Landmark Marijuana Legislation Moves through Congress

December 4, 2019

By Alan Horowitz, Partner at Arnall Golden Gregory

On November 20, 2019, the House Judiciary Committee passed the Marijuana Opportunity Reinvestment and Expungement (MORE) Act of 2019. The historic bill was sponsored by House Judiciary Chairman Jerrold Nadler (D-NY) and can now move to a floor vote in the House of Representatives.

A bit of background is in order. Thirty-three states and the District of Columbia have legalized medical marijuana. Eleven of those 33 states have legalized recreational use of marijuana. However – and importantly – marijuana, whether medical or recreational remains illegal under federal law. According to the Controlled Substances Act (CSA), marijuana is classified as a “Schedule 1” drug, meaning it has no currently accepted medical use and carries a high potential for abuse. Examples of Schedule 1 drugs under the CSA are heroin, LSD, and methamphetamine. Most researchers and physicians who are familiar with marijuana argue that it should not be in the same category as heroin, LSD, and other truly harmful drugs that have no proven medical value.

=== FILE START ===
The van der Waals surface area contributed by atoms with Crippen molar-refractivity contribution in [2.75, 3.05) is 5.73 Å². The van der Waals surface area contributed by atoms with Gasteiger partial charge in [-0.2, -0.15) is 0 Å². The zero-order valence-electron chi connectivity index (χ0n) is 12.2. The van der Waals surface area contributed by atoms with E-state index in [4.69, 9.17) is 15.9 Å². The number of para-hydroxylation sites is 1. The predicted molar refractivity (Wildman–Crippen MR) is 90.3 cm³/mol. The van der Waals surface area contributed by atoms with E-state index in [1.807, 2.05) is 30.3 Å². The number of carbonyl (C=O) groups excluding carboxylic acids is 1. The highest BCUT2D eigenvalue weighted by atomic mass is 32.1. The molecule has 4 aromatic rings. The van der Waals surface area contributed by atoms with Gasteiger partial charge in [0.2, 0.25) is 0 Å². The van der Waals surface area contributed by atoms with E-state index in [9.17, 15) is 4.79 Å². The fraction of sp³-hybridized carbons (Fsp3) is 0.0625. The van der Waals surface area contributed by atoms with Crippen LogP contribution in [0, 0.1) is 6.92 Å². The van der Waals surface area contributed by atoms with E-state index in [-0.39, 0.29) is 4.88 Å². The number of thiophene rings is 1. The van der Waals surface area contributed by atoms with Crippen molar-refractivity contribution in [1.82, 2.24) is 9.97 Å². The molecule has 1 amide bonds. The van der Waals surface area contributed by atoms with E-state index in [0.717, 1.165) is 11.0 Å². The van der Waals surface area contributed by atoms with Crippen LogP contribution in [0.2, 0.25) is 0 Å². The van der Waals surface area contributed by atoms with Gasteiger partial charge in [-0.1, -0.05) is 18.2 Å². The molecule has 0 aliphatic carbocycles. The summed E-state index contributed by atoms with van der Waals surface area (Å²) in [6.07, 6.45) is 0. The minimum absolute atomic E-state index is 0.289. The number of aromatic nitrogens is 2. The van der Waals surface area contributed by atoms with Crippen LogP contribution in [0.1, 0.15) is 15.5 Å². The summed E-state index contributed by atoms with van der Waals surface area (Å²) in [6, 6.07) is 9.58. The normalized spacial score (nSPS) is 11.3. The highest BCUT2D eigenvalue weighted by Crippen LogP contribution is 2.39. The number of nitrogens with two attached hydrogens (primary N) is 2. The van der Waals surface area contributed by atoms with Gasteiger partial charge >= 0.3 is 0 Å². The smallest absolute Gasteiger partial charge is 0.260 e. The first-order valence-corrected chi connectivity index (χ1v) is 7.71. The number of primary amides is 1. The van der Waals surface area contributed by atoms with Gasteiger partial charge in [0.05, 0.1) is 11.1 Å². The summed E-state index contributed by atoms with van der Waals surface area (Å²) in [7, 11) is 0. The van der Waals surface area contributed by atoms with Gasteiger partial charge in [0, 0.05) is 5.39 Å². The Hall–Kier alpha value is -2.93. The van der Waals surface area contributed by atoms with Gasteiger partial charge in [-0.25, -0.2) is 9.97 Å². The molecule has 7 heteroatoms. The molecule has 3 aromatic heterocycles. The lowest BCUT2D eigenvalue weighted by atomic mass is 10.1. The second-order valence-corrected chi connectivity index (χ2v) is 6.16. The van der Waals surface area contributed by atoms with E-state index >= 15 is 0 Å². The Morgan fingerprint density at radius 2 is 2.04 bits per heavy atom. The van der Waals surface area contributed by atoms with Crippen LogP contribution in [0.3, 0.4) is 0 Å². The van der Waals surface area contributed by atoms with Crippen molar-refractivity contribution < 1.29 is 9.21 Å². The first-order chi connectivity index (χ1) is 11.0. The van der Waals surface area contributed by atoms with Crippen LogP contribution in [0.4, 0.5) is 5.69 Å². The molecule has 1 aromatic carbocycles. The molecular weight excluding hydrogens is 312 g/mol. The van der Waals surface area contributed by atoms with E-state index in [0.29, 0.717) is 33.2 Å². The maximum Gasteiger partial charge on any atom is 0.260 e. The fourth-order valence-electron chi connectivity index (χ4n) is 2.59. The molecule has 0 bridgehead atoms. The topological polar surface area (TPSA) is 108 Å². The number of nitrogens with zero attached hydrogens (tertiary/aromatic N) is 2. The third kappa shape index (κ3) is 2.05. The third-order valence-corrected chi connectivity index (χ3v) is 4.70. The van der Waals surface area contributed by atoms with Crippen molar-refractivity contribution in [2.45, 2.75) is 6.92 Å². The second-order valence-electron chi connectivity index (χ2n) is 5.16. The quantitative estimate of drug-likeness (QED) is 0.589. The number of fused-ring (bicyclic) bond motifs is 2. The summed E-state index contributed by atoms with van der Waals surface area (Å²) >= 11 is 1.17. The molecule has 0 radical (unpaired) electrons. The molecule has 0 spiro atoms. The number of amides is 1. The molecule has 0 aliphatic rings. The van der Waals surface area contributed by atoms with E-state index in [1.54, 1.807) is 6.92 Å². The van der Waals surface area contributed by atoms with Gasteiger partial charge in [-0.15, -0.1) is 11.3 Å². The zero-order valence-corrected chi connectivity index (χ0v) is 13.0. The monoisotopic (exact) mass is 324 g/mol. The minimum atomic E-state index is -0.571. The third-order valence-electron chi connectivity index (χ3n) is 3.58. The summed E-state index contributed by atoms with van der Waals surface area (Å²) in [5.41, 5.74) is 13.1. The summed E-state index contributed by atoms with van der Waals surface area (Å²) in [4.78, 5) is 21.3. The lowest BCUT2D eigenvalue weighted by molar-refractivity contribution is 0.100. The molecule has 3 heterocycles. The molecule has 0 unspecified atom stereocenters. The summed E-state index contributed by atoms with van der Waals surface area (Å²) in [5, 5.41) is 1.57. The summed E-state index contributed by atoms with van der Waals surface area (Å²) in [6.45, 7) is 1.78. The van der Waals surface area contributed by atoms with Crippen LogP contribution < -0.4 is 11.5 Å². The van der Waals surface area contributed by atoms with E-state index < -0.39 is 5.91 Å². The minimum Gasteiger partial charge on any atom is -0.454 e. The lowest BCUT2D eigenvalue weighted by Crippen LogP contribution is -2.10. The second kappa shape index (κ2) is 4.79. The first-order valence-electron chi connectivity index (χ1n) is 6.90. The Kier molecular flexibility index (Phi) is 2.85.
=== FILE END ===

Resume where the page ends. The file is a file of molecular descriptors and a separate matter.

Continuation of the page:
The inconsistency between the federal government that criminalizes marijuana and the 33 states that have legalized medical marijuana places health care providers such as nursing facilities and hospices on the horns of a dilemma. While their patients may be registered users whose physicians recommended medical marijuana in accord with state law, the mere possession of marijuana is a federal crime. Attorney General Barr has indicated that he will rely on the position of the Department of Justice (DOJ) previously announced under the Obama Administration that the DOJ will defer to law enforcement at the state level where states have robust laws and individuals and entities growing, distributing, or possessing medical marijuana comply with state law.